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Let’s Stop Just Talking About Poor Race Relations With Cops And Do This…

toronto-police-body-camera

Lost in the demands to do something about race relations is the undeniable fact that every time an unarmed Black man is shot by law enforcement there is a call for, you guessed it, a national conversation about race relations. Meanwhile, more people on both sides of the argument – cops and civilians – are killed as we continue to call for more conversations. There are some well-intended efforts underway as our national conversation lurches down its thorny road, but there’s one solution that’s already out there that we all need to get behind. It’s getting a body camera for every police officer in the United States.

But first, I need to let you know that this article and topic is outside my usual lane of writing. I typically write business-related articles on leadership and change strategies while staying away from politics or domestic issues, leaving that to others. However, the current unrest in our country and the racial underpinnings has shaken me to my core and I’m compelled to weigh in on the issue despite my discomfort.

I’ve been pulled out of my comfort zone and into this discussion because I’m scared. I have three adult sons and worry for their safety every day. The mere fact that they are black men is why I worry for their safety, no other reason. And yet my sons are responsible law-abiding citizens; professional men with great careers and loving friends, family, and relationships. One son is a managing attorney of a law firm, another is a wellness coach, and the third is an accountant and controller for a company. I’m proud of them as individuals and the fine men they have become. There should be NO reason for me to fear for their safety, but as countless other mothers of black sons, I do worry and pray that they don’t become one of the statistics that we hear about far too often.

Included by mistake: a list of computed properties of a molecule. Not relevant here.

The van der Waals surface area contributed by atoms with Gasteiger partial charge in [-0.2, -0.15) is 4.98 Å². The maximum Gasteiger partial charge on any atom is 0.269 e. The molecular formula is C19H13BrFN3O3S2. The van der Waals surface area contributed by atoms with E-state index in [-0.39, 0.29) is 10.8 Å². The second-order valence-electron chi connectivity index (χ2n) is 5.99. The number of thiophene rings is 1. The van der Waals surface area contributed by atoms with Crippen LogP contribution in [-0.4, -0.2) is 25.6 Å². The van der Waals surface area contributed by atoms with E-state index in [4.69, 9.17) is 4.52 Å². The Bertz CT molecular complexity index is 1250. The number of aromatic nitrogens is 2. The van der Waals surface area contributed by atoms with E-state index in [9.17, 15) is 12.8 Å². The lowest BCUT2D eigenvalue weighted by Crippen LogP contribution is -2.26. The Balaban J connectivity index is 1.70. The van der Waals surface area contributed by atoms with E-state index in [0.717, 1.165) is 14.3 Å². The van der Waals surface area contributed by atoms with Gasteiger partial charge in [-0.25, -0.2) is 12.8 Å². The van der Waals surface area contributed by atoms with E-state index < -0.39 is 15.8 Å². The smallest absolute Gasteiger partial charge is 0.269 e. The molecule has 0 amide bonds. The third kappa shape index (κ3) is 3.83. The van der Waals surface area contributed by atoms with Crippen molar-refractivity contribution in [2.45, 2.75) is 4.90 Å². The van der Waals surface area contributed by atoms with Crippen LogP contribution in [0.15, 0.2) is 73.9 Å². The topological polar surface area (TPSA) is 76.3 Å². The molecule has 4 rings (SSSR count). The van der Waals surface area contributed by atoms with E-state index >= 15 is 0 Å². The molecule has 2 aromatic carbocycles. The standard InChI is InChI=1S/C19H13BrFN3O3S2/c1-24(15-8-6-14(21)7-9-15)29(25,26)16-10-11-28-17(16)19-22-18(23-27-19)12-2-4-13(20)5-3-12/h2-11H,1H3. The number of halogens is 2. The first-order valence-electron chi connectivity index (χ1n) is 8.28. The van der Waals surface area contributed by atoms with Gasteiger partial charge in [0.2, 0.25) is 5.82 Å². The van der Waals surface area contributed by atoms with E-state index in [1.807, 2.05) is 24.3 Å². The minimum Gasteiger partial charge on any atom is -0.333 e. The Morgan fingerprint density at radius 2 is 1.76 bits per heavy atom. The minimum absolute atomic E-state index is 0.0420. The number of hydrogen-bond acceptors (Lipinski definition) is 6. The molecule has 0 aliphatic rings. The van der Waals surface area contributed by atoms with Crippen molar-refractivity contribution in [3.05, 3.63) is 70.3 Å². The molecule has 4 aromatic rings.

There should be NO reason for me to fear for my sons safety, but as countless other mothers of black sons, I do.

At the same time, I respect and appreciate the work that the vast majority of police officers do every day to keep us safe and I want them to return home safely each day to their loved ones. Unfortunately, I can’t answer the call that Dallas Police Chief David Brown extended at a recent press conference when he suggested that citizens “put an application in” to help resolve some of the problems being protested about; although I think that’s a compelling idea for those willing and able to sign up. So where does that leave those of us who see and empathize with both sides of this complex issue? We want to do something, anything that may help save lives and feel that more needs to be done than just talk. How do we move from talk to solutions? #Best Advice

Where does that leave those of us who see and empathize with both sides of this complex issue?